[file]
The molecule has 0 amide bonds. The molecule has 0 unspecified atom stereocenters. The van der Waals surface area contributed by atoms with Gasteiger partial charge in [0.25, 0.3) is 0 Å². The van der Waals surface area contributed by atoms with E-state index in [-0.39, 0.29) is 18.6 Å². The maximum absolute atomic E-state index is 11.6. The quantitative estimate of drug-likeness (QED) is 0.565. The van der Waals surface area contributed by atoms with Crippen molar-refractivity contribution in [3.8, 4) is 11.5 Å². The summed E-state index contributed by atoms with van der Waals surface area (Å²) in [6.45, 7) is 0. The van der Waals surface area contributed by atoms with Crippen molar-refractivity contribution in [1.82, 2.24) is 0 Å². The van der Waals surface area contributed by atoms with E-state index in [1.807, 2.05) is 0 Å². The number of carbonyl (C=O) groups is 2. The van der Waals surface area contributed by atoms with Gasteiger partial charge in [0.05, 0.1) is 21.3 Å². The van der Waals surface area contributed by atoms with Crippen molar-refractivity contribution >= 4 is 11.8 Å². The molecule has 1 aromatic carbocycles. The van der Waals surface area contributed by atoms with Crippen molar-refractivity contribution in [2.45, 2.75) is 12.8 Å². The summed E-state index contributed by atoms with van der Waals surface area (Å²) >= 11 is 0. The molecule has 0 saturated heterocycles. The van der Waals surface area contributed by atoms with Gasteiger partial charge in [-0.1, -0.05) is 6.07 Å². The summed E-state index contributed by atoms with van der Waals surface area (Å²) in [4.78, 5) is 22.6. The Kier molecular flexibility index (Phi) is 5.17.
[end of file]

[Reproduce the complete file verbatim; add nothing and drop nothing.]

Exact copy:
The molecule has 0 amide bonds. The molecule has 0 unspecified atom stereocenters. The van der Waals surface area contributed by atoms with Gasteiger partial charge in [0.25, 0.3) is 0 Å². The van der Waals surface area contributed by atoms with E-state index in [-0.39, 0.29) is 18.6 Å². The maximum absolute atomic E-state index is 11.6. The quantitative estimate of drug-likeness (QED) is 0.565. The van der Waals surface area contributed by atoms with Crippen molar-refractivity contribution in [3.8, 4) is 11.5 Å². The summed E-state index contributed by atoms with van der Waals surface area (Å²) in [6.45, 7) is 0. The van der Waals surface area contributed by atoms with Crippen molar-refractivity contribution in [1.82, 2.24) is 0 Å². The van der Waals surface area contributed by atoms with E-state index in [1.807, 2.05) is 0 Å². The number of carbonyl (C=O) groups is 2. The van der Waals surface area contributed by atoms with Gasteiger partial charge in [0.05, 0.1) is 21.3 Å². The van der Waals surface area contributed by atoms with Crippen molar-refractivity contribution >= 4 is 11.8 Å². The molecule has 1 aromatic carbocycles. The van der Waals surface area contributed by atoms with Crippen molar-refractivity contribution in [2.45, 2.75) is 12.8 Å². The summed E-state index contributed by atoms with van der Waals surface area (Å²) >= 11 is 0. The molecule has 0 saturated heterocycles. The van der Waals surface area contributed by atoms with Gasteiger partial charge in [-0.1, -0.05) is 6.07 Å². The summed E-state index contributed by atoms with van der Waals surface area (Å²) in [4.78, 5) is 22.6. The Kier molecular flexibility index (Phi) is 5.17.